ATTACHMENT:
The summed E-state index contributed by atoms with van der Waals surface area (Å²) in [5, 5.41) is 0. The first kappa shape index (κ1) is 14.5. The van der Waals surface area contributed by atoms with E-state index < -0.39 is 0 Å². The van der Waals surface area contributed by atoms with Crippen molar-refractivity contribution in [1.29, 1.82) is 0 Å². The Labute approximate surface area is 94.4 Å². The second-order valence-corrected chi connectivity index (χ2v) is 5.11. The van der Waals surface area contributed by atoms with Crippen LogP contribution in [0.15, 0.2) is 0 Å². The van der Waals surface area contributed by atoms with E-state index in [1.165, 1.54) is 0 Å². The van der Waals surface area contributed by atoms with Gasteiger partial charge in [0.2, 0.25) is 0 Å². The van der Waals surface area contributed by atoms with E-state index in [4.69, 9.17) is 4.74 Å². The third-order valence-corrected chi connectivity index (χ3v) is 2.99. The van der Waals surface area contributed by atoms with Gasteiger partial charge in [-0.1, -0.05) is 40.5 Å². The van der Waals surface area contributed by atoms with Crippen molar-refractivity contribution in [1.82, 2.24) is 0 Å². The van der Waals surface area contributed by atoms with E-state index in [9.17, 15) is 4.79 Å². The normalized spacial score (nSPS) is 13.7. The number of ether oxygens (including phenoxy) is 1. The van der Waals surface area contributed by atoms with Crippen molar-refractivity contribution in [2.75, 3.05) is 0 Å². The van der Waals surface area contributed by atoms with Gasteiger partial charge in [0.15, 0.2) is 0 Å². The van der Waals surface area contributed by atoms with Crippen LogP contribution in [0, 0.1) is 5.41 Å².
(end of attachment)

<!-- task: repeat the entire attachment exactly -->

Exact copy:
The summed E-state index contributed by atoms with van der Waals surface area (Å²) in [5, 5.41) is 0. The first kappa shape index (κ1) is 14.5. The van der Waals surface area contributed by atoms with E-state index < -0.39 is 0 Å². The van der Waals surface area contributed by atoms with Crippen molar-refractivity contribution in [1.29, 1.82) is 0 Å². The Labute approximate surface area is 94.4 Å². The second-order valence-corrected chi connectivity index (χ2v) is 5.11. The van der Waals surface area contributed by atoms with Crippen LogP contribution in [0.15, 0.2) is 0 Å². The van der Waals surface area contributed by atoms with E-state index in [1.165, 1.54) is 0 Å². The van der Waals surface area contributed by atoms with Gasteiger partial charge in [0.2, 0.25) is 0 Å². The van der Waals surface area contributed by atoms with E-state index in [4.69, 9.17) is 4.74 Å². The third-order valence-corrected chi connectivity index (χ3v) is 2.99. The van der Waals surface area contributed by atoms with Gasteiger partial charge in [-0.1, -0.05) is 40.5 Å². The van der Waals surface area contributed by atoms with Crippen molar-refractivity contribution in [1.82, 2.24) is 0 Å². The van der Waals surface area contributed by atoms with E-state index in [9.17, 15) is 4.79 Å². The normalized spacial score (nSPS) is 13.7. The number of ether oxygens (including phenoxy) is 1. The van der Waals surface area contributed by atoms with Crippen molar-refractivity contribution in [2.75, 3.05) is 0 Å². The van der Waals surface area contributed by atoms with Gasteiger partial charge in [0.15, 0.2) is 0 Å². The van der Waals surface area contributed by atoms with Crippen LogP contribution in [0, 0.1) is 5.41 Å².